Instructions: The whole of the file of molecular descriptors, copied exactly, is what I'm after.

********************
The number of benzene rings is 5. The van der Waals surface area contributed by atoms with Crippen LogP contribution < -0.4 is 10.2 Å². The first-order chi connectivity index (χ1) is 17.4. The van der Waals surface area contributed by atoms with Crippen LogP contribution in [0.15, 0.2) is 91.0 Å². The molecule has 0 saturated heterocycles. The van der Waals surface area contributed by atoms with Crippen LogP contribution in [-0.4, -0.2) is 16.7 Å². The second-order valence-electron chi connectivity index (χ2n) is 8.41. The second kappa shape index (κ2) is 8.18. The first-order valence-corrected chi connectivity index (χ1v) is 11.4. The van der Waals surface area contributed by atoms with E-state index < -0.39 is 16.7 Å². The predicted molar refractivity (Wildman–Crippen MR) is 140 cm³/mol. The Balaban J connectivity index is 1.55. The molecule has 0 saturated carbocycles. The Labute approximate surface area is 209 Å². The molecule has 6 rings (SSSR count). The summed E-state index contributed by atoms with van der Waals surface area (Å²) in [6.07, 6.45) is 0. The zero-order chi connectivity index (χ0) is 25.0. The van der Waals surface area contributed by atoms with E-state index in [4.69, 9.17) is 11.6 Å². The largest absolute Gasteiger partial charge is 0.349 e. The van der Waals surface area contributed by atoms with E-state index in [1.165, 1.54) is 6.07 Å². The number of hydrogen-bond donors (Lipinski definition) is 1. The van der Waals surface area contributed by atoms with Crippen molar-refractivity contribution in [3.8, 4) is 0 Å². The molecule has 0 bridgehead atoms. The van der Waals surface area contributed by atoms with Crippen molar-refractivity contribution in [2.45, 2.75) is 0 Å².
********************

The number of benzene rings is 5. The van der Waals surface area contributed by atoms with Crippen LogP contribution < -0.4 is 10.2 Å². The first-order chi connectivity index (χ1) is 17.4. The van der Waals surface area contributed by atoms with Crippen LogP contribution in [0.15, 0.2) is 91.0 Å². The molecule has 0 saturated heterocycles. The van der Waals surface area contributed by atoms with Crippen LogP contribution in [-0.4, -0.2) is 16.7 Å². The second-order valence-electron chi connectivity index (χ2n) is 8.41. The second kappa shape index (κ2) is 8.18. The first-order valence-corrected chi connectivity index (χ1v) is 11.4. The van der Waals surface area contributed by atoms with E-state index < -0.39 is 16.7 Å². The predicted molar refractivity (Wildman–Crippen MR) is 140 cm³/mol. The Balaban J connectivity index is 1.55. The molecule has 0 saturated carbocycles. The Labute approximate surface area is 209 Å². The molecule has 6 rings (SSSR count). The summed E-state index contributed by atoms with van der Waals surface area (Å²) in [6.07, 6.45) is 0. The zero-order chi connectivity index (χ0) is 25.0. The van der Waals surface area contributed by atoms with E-state index in [4.69, 9.17) is 11.6 Å². The largest absolute Gasteiger partial charge is 0.349 e. The van der Waals surface area contributed by atoms with E-state index in [1.165, 1.54) is 6.07 Å². The number of hydrogen-bond donors (Lipinski definition) is 1. The van der Waals surface area contributed by atoms with Crippen molar-refractivity contribution in [3.8, 4) is 0 Å². The molecule has 0 bridgehead atoms. The van der Waals surface area contributed by atoms with Crippen molar-refractivity contribution in [2.45, 2.75) is 0 Å².